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Grand Vestibule: The British Monarchy and the World

A display highlighting the interaction between the monarchy and the wider world

photograph of current display in the Grand Vestibule

Queen Victoria welcomed visitors from all over the world in the Grand Vestibule at Windsor Castle. She also used the room to display the many gifts she received from across the globe for her Golden Jubilee in 1887.

The Grand Vestibule is still one of the first places that international guests pass through during a State Visit to Windsor. The case displays have recently been updated to include objects from the many world cultures represented in the Royal Collection. Most of these items were presented as official gifts. They are shown here to recognise and celebrate the creative skills of people from across the globe.

On display are works of art from every continent and from every reign from George III to Her Majesty The Queen. They reflect the many ways the British monarchy has interacted with the wider world: through exploration, travel, diplomacy, collecting, empire, Commonwealth and recent State Visits. Each object is a work of art in its own right, showcasing materials, techniques and traditions that are treasured by different cultures around the world.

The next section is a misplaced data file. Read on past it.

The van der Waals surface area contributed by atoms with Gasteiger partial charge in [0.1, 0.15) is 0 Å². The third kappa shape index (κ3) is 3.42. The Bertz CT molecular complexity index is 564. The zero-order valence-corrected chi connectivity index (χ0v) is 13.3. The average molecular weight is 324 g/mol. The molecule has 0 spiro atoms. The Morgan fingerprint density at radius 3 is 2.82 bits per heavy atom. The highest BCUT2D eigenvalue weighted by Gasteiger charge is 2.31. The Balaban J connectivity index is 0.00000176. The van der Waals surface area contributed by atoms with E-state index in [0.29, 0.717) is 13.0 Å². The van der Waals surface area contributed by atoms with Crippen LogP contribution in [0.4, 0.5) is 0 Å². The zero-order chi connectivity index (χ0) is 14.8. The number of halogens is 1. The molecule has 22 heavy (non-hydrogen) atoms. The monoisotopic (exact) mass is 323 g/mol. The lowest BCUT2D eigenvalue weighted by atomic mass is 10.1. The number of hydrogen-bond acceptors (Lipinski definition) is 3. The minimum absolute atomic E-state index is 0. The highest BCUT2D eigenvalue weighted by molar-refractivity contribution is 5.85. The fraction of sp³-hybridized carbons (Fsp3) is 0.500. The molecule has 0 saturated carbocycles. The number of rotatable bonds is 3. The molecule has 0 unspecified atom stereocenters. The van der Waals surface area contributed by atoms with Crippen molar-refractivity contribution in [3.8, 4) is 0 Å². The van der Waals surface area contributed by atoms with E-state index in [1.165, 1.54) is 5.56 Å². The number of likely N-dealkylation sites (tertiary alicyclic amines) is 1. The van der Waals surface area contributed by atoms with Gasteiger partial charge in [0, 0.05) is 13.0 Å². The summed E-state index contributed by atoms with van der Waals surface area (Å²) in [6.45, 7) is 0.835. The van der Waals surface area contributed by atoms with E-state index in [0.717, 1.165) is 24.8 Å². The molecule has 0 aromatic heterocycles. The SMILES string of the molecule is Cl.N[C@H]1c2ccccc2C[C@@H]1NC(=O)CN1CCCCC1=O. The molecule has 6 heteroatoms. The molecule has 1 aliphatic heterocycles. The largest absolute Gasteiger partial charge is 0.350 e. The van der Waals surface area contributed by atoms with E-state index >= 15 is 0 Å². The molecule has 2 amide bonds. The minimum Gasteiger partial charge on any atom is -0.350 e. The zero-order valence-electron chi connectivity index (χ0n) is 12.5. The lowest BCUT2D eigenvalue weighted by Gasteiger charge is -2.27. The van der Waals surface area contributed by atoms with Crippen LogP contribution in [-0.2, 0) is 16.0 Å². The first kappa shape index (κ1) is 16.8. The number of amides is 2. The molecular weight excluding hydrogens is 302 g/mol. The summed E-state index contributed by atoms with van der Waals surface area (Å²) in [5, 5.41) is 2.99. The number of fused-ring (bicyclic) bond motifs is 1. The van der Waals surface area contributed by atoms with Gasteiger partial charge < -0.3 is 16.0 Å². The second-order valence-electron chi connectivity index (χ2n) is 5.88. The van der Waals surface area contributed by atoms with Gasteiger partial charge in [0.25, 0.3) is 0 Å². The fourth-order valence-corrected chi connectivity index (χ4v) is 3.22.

Select a chapter below to learn more.

Photograph of the Grand Vestibule, with Boehm's statue of Queen Victoria with a collie (RCIN 35336) under a wooden Gothic canopy. The walls are lined with Gothic display cabinets filled with mostly weapons; above them are displays of a
History of the Room

Historic displays revealed the collecting tastes of previous monarchs

A colourful shallow basket or pot cover made of telephone wire (an imbenge).  
Traditional Zulu baskets were tightly woven from grasses and palm leaf. Today, craftspeople living in urban areas recreate many of the old patterns and forms with a new medium

Explore the themes addressed in today's display

Georgian world map

Objects on display are grouped geographically

The income from your ticket contributes directly to The Royal Collection Trust, a registered charity. The aims of The Royal Collection Trust are the care and conservation of the Royal Collection, and the promotion of access and enjoyment through exhibitions, publications, loans and educational activities.